When debt is no longer accepted as a means of international settlement, and gold is demanded instead, gold will have been remonetized. Its definition will have changed (from commodity to international monetary settlement unit).Let us clarify the premise above to include some additional insight.
As we have been noting of late, there are some currencies which represent debt as a store of value more so than others. And surely you know the one of which I speak, because it is by far the largest circulating FIAT the world has ever known.
If there ever was a "philosophy" or an "economic principle" which defines the dollar faction, it is this notion that the debt of the issuer is the ultimate store of value ... for the little people, for investors and for nations alike.
We see many notations from the late 1960's and 1970's coming out of the woodwork lately, between Federal Reserve and Government Officials discussing the "mastery of gold" as defined by its de-monetization. Such motives and operations span a 40 plus year process of "reshaping hearts and minds" to accept a paper gold proxy as "good as gold" ... even to the present day dollar "price" being driven below bullion's production cost, and soon to be even much lower.
Let us now quote a discussion years later, but still some 12 or 13 years ago, from goldtrailfour:
I think however that you need to expand your understanding of what Another/FOA are trying to convey, because it is not a simple advocacy of the euro over the dollar -- but a much deeper and important advocacy of competition in currencies, much as we have competition in other realms within the economy ... I do not believe that Another/FOA are advocating a fiat euro which would "replace" in toto the dollar. Instead they advocate the euro, dollar and gold should "compete" for the hearts and minds of ordinary people (in terms of the currency they employ to store wealth), important financiers (as a hedging methodology), and, yes, central banks and nation states (as a reserve asset). In the case of nation states, the competition would inherently create circumstances leading to each doing what is necessary to make their "reserve" better than the other "reserves."Thinking back to "when and how debt fails" .... perhaps, in this regard, when we say that whenever and wherever "the dollar is no longer accepted" as a means of international settlement, in effect debt fails.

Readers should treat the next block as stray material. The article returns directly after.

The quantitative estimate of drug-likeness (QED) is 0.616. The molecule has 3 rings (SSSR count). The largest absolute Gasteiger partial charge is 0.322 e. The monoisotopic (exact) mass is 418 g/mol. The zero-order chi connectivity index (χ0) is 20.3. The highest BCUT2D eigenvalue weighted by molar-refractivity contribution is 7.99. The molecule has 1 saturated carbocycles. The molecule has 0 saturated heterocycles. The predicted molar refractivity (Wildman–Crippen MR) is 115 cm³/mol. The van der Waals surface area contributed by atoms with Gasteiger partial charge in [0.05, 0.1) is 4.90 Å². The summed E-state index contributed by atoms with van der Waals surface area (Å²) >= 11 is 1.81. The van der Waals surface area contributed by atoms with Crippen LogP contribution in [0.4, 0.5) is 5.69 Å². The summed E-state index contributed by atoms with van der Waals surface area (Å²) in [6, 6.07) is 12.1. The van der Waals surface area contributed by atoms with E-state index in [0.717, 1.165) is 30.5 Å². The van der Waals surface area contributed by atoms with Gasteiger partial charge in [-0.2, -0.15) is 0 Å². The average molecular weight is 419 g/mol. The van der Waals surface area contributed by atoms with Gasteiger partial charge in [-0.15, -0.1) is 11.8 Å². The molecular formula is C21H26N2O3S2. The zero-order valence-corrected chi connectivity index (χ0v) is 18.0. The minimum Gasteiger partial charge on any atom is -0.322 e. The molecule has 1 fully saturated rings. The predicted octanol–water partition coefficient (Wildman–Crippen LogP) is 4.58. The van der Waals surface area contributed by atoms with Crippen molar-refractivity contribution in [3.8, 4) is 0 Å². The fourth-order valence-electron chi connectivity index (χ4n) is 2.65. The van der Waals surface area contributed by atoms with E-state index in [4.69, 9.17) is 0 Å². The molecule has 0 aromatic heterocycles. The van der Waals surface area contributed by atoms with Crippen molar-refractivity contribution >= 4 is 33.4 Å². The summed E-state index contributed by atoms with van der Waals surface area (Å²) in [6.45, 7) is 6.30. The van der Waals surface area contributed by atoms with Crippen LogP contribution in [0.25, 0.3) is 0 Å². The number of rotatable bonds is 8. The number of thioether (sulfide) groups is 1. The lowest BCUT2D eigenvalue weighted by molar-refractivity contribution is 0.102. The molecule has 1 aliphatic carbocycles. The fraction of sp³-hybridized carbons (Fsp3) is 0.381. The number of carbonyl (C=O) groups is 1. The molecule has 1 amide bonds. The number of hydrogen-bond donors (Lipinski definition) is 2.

This leaves us with "gold is demanded instead". Yes, by favoring a competing currency that is "denominated in gold" we do indirectly demand gold. And we do know the Euro concept treats gold as a freely traded reserve asset, not a currency "backing" or "fix".
It is worthwhile to (re) read ALL of goldtrailfour to get a better sense of this "great divide". And do consider that 14 years is but a sand in the hourglass of the present system's original inception, and its original intent.
Then I would ask you to consider this.
Understand that the competing currencies today, those which compete for "preferred trade settlement status" do not all share this philosophy that the issuing authority's sovereign debt is "good as gold" but rather are re balancing the world's gold reserves to restore the economic principle of gold for their currencies. Will China treat its vastly accelerating gold reserves as a freely traded reserve asset, or will they attempt to repeat the error of Bretton Woods?
I cannot say ... I merely point to the fact that gold does flow in the direction of economic power, as defined by enduring values of production, and that barbarous notion of physical supply and demand.
As another once said: "Time reveals all."